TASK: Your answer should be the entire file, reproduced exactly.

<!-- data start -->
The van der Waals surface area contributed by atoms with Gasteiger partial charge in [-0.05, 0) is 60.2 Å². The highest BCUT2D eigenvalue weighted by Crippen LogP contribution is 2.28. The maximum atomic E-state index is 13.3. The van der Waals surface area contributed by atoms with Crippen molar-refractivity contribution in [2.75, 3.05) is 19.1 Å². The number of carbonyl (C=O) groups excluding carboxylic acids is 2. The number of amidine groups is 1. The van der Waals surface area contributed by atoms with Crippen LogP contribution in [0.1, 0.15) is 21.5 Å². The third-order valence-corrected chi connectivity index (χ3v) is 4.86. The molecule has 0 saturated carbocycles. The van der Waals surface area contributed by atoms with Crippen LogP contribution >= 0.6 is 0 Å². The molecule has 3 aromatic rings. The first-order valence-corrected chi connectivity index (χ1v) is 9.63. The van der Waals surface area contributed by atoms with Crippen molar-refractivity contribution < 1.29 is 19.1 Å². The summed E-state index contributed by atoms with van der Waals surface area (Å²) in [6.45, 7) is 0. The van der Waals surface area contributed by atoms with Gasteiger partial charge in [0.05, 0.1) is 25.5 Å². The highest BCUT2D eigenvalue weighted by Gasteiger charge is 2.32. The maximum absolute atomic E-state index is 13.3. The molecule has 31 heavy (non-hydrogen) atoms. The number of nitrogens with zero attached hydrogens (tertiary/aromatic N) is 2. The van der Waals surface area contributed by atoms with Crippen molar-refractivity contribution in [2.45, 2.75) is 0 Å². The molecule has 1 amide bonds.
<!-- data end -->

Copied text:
The van der Waals surface area contributed by atoms with Gasteiger partial charge in [-0.05, 0) is 60.2 Å². The highest BCUT2D eigenvalue weighted by Crippen LogP contribution is 2.28. The maximum atomic E-state index is 13.3. The van der Waals surface area contributed by atoms with Crippen molar-refractivity contribution in [2.75, 3.05) is 19.1 Å². The number of carbonyl (C=O) groups excluding carboxylic acids is 2. The number of amidine groups is 1. The van der Waals surface area contributed by atoms with Crippen LogP contribution in [0.1, 0.15) is 21.5 Å². The third-order valence-corrected chi connectivity index (χ3v) is 4.86. The molecule has 0 saturated carbocycles. The van der Waals surface area contributed by atoms with Crippen LogP contribution >= 0.6 is 0 Å². The molecule has 3 aromatic rings. The first-order valence-corrected chi connectivity index (χ1v) is 9.63. The van der Waals surface area contributed by atoms with Crippen molar-refractivity contribution < 1.29 is 19.1 Å². The summed E-state index contributed by atoms with van der Waals surface area (Å²) in [6.45, 7) is 0. The van der Waals surface area contributed by atoms with Gasteiger partial charge in [0.05, 0.1) is 25.5 Å². The highest BCUT2D eigenvalue weighted by Gasteiger charge is 2.32. The maximum absolute atomic E-state index is 13.3. The molecule has 31 heavy (non-hydrogen) atoms. The number of nitrogens with zero attached hydrogens (tertiary/aromatic N) is 2. The van der Waals surface area contributed by atoms with Crippen molar-refractivity contribution in [2.45, 2.75) is 0 Å². The molecule has 1 amide bonds.